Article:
22 April 1915 – Attended Rudolph’s funeral at 9am … in afternoon very heavy shelling of Ypres took place something terrible. Houses crumbled up with one shot. First shot smashed all the windows in my Headquarters. … Soldiers helped women and children. Many causalities. Ordered to hold ourselves in readiness to move at one – “Stand to Arms.” … French refugees came pouring across Bridges and French soldiers, principally Zouaves, in flight. Looked as if French had been routed. … Canadians still holding their line.  … Formed up in the moonlight about 1000 years from the enemy and close to St. Julien road. … Advance made about midnight. When about 300 years from the enemy he opened rapid fire with rifles and machine guns. It was a terrific fire and it is a wonder anyone got through. … I could scarcely realize we had captured the German trenches when I jumped over into them. Most of the Germans cleared when we started to yell and made for the woods. … I would not let any of the men deal harshly with the prisoners and tried to assure them they need to have no fear. Some seemed paralyzed with fright. … Sent for Jack to discuss situation. Many wounded and dead brought in and sent on to Brigade Headquarters.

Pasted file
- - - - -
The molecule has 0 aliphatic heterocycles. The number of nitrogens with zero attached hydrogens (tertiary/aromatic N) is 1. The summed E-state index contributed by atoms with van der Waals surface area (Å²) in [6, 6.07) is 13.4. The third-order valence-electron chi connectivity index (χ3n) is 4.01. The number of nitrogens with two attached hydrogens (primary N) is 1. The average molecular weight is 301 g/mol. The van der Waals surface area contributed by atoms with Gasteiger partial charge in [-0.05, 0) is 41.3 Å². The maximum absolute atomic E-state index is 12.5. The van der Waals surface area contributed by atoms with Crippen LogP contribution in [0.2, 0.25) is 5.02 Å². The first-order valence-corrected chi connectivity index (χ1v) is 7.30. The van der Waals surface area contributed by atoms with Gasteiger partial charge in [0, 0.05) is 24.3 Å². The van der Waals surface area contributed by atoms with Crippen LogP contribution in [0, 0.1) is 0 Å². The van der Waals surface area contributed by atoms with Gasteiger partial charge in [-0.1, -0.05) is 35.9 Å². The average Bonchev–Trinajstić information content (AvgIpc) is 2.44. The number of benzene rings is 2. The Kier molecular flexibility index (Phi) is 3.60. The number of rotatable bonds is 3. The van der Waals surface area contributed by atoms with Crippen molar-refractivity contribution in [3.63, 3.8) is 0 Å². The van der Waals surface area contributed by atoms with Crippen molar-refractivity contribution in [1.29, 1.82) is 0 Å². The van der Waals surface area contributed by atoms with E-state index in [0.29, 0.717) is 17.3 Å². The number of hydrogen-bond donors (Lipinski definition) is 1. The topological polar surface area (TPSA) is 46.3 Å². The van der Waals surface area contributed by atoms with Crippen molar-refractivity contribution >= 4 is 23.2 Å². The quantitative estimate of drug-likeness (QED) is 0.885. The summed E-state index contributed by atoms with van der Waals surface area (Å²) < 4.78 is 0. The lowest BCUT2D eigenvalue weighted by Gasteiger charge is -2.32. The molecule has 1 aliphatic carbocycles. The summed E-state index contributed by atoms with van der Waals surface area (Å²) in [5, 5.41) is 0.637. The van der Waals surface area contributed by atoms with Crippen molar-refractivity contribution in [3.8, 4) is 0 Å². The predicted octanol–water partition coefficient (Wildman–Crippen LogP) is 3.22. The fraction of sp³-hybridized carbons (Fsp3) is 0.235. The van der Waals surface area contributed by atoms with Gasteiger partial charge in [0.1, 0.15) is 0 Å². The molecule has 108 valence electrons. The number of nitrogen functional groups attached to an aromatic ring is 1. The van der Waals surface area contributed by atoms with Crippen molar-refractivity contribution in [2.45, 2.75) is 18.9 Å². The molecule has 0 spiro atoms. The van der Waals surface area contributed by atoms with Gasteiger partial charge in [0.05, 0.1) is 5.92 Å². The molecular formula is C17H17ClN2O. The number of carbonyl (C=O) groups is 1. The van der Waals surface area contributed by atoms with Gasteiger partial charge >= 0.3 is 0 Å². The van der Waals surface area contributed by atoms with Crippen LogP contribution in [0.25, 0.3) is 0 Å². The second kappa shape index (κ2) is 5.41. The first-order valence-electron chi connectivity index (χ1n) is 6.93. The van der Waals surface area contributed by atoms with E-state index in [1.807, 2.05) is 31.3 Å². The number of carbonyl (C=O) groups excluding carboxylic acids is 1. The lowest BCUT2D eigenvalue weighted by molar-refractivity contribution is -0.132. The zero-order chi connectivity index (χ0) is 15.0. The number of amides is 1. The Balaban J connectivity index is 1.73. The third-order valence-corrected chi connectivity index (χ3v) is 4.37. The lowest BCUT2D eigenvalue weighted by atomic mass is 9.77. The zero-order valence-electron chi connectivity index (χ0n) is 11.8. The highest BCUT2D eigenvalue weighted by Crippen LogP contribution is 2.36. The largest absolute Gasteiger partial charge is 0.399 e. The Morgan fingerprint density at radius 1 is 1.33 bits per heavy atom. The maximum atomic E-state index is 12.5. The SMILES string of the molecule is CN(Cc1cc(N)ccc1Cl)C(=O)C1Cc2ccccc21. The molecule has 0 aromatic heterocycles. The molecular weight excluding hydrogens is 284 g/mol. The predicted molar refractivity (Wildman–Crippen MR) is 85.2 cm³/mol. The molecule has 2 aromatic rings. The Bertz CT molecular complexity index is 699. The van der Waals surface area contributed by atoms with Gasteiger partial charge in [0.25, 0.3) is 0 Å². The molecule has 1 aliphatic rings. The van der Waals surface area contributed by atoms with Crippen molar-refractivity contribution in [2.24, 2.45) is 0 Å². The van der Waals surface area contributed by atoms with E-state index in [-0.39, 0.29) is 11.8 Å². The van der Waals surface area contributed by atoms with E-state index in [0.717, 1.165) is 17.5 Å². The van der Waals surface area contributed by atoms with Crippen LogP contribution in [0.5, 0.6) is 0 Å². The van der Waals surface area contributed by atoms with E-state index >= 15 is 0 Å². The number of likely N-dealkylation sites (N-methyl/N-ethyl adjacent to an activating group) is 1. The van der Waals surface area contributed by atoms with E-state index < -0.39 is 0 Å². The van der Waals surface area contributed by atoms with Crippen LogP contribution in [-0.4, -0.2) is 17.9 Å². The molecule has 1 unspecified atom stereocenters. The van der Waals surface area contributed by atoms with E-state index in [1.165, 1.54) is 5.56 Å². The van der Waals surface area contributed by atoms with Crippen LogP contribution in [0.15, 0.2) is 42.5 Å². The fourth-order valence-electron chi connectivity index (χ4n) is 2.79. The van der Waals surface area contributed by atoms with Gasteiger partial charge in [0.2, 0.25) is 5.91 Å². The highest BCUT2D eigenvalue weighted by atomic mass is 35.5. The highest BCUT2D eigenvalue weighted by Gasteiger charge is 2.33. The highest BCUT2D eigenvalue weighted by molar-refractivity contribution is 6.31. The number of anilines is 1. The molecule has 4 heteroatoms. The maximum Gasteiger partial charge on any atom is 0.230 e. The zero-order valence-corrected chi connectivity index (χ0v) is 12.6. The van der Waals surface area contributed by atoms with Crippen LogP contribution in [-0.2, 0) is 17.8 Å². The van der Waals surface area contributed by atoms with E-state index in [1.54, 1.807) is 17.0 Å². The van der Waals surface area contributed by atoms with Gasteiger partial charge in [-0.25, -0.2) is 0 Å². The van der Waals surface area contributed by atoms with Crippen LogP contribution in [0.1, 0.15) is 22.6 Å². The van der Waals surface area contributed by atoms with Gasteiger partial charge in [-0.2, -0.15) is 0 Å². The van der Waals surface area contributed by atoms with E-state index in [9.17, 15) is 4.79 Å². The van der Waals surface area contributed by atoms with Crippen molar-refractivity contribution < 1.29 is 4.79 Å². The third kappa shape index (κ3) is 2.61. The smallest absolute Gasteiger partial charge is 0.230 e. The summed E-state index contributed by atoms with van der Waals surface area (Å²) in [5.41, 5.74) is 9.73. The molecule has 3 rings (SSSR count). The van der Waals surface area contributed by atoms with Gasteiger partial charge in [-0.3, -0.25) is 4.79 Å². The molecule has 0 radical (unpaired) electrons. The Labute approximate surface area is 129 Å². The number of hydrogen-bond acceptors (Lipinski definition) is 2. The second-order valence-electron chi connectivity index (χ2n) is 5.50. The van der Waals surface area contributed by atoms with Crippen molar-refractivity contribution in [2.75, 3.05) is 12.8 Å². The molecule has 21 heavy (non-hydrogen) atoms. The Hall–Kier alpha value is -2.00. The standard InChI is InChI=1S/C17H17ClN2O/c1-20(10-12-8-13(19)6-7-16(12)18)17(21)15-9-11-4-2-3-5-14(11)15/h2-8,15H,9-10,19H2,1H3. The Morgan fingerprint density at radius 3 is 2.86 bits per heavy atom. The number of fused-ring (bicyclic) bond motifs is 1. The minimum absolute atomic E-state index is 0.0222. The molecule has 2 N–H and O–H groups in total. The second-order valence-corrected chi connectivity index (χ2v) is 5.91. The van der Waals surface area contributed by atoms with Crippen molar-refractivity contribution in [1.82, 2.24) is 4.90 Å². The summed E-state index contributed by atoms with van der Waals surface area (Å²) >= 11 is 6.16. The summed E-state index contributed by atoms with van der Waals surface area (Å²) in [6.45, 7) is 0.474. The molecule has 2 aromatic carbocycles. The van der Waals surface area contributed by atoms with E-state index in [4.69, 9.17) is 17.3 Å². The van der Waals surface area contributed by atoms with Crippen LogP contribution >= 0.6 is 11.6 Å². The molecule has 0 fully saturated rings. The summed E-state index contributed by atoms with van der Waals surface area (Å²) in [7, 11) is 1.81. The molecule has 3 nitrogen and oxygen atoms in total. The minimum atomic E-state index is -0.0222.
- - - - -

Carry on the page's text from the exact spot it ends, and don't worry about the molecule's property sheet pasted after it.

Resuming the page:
23 April 1915 – No sleep all day except for short doze in cellar of farm. Whole place a shambles. Wounded and dead lying about everyplace. Horrid smell of blood. … station badly shelled during my absence, killed several wounded. High explosive. Terrible sight on my return.

24 April 1915 -  Shelled very heavily by cross-fire. Also under rifle fire. 2nd Battalion ordered to retire from trenches we had captured.

25 April 1915 -  I had several narrow escapes from bullets. High explosive shells drove out Brigade Staff and set fire to Brigade headquarters farm. 175,000 rounds of S.A Ammunition destroyed. The cartridges exploding were like heavy firing for an hour or two.

26 April 1915 – Slept in stable from 6:00 to 7:30. … Brigade about 1,300 strong, I am told. … Halted west of La Brique after crossing Yser canal and dug ourselves in. Watched French attack. Driven back by fumes. Advance again made which was successful.

27 April 1915 – Heavily shelled all day. Our trenches were surrounded by batteries so we got it hot and heavy from shrapnel and high explosives. Very trying day. Jack had cap knocked off by fragment of shell.

28 April 1915 -  Told we were soon to have a rest to reorganize. … Ordered to move at 7:45 pm and relieve 1st Battalion on west side of Yser Canal about 3000* north of Ypres.